Having a mental health disorder myself (bipolar disorder) and coming from a country where I was able to get bespoke and informed treatment, it's incredibly frustrating for me to see the way that the NHS, which UK residents pay for, treats mental health, particularly when someone I love is involved.

The worst thing is that there seems to be nothing I can do about it.  The doctors won't listen no matter how firm I am, the NHS site only says this about treatment: People with mental health problems need help and support to enable them to cope with their illness. There are many treatments, including medication, counsellingpsychotherapy and self help. It is important that people with mental illnesses are told about the options available so they can decide which treatment suits them best.

I'm guessing that doctors don't read the NHS site very often.

If anyone knows who I can write to about this, please let me know.  I don't think I'll be able to do anything alone but I'd love to make my voice heard.  And I'm sure I'm not the only one.

15 May 2011


Yesterday, after 3 and a half months of anxiously waiting, I received my ILR settlement permit.  ILR means 'indefinite leave to remain' which basically meant, I'm a permanent resident of the UK.

While I'm so pleased that I finally got it (having it means I'm eligible for certain benefits which I wasn't before), I can't help but wish I didn't need it.  That Steve and I were "home" in California.  Close to my family, our friends and everything that we love.

There are some fantastic things about living in the UK - the fish and chips, the history and low cost of living (compare for California) to name a few - but even after nearly three years here, I don't feel any more at home than I did when I first moved over.  I just feel like I know it better.

I have a few friends I've made since moving here and some work colleagues which mean more to me than just colleagues, but I don't spend much time with them.  And because of Steve's schedule, I spend most of my spare time alone.  Good thing we have a dog.

If I were back home, even living an hour and a half from my parents, I'd see them all the time.  I have good friends all over the state so I'd always know someone wherever I moved to rather than being somewhere completely alone.  I'd also have a car so I can actually go places without being stuck on the bus or train timetable.

Oh well, the time will come someday when I can live at home again.  Until then, I'll just keep complaining =]

08 May 2011

Nappies, nursery and normal...

So I've had a bad cold for the last 3 days.  I feel like garbage.  It's so not fair.  Why can't they come up with something which pregnant women can take for a cold while they're pregnant?  It's seriously annoying.  There must be something.  What a way to spend a weekend.

We've decided on a name for the baby.  No, you don't get to find out yet, you'll have to wait a few months, but I will say I am completely in love with it.  I can't wait to have a baby with that name.

I've been snapping up cloth nappies which I've found for sale at really cheap prices online.  I'm only buying the first size just in case they're not for us.  I really hope they are though because they're so damn cute.  And they're cheaper than disposables.  I got 20 nappies and 4 wraps for just over £60.  They'll last us until Peanut is about 4-5 months.  I think by then we'll know how we like them.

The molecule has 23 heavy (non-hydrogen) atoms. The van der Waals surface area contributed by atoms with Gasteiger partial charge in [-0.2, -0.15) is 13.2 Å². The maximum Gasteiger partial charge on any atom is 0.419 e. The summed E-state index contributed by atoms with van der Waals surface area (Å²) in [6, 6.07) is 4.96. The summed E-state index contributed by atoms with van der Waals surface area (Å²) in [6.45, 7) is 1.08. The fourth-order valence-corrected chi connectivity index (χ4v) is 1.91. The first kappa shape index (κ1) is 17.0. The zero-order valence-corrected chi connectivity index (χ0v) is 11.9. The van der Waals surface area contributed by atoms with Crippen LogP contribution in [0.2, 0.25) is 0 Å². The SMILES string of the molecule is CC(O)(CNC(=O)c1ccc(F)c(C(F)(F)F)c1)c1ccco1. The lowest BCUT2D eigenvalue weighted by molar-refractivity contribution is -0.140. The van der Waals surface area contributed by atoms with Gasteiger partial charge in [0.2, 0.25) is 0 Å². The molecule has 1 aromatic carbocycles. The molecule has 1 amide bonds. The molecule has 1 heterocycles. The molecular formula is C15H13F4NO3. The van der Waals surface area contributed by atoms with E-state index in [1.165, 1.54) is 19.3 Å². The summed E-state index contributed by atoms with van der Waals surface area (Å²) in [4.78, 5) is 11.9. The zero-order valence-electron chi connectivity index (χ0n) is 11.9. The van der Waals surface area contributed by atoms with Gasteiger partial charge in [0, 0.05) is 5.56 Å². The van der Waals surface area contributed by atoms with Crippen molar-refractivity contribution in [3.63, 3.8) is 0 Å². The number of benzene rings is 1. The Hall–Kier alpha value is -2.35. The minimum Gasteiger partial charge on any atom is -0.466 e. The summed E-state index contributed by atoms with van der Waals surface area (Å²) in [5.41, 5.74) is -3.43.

So the nursery is coming along nicely.  All I need are some baskets, a cotbed mattress, bedding and the cute space invader wall decals I found on ebay and it'll be complete.  Well, except for the baby.

I've still got 3 months left before he completes the ensemble.  This part has been going really slowly, but at the same time zooming past.  It's a bit odd, knowing I'm going to be a mother in just a few weeks.  I know I should savor the freedom now, but I'm not.  At least I don't feel like I am.  Maybe savoring my finite freedom is just doing what I normally do.

I don't feel any different.  Shouldn't I?  I should feel like a glowing,  bumpy mother-to-be.  But I just feel like me.  Maybe being a mother will feel that way.  Normal.

24 March 2011

Pondering and Planning...

Oh my gosh!!  Two posts in one week?!  What is going on here??

Well, I happen to be off work for a week (don't get worried.  I took it off).  And there's a lot going on.

Today we found out that we're having a boy.  I couldn't be more excited.  I know I wouldn't have been disappointed if he were a girl, but I sort of knew he was a boy and it would have been strange to have him turn out not to be.  And he's got all the right parts and organs and they're all the right size and everything.  Now I can start shopping for him.

But that's not what this post is about, as fantastic news as it is.  The real topic is much more unexpected.

After much deliberation, I have decided to sell my computer.

I've had my own computer for at least 10 years and now I'm giving it up.  I know it sounds crazy, but there are several sane reasons for my decision though:

1) I don't use my computer all that much anymore except to browse the web, check email, chat with friends online.  All of these things I can do with my phone or my 10 year old iBook laptop which has never had anything go wrong with it.
2) Steve is still keeping his computer so if I absolutely need one which does more than my old little lappy, I can use his.
3) It's much easier to fit 1 desk with 1 computer in the living room rather than 2 desks and 2 computers.  English houses aren't that big you know.  So now our second bedroom will be the nursery!
4) I'm going to use the money to buy Steve and I an iPad2!!

So you see, it's not a crazy decision.  It's very well thought out and made for the right reasons.  I do love my gorgeous iMac, but I'd rather have an iPad2 and a nursery for the baby.

I'd better do this quickly though.  Sounds like the iPad2 stocks are going to be a bit low in the near future.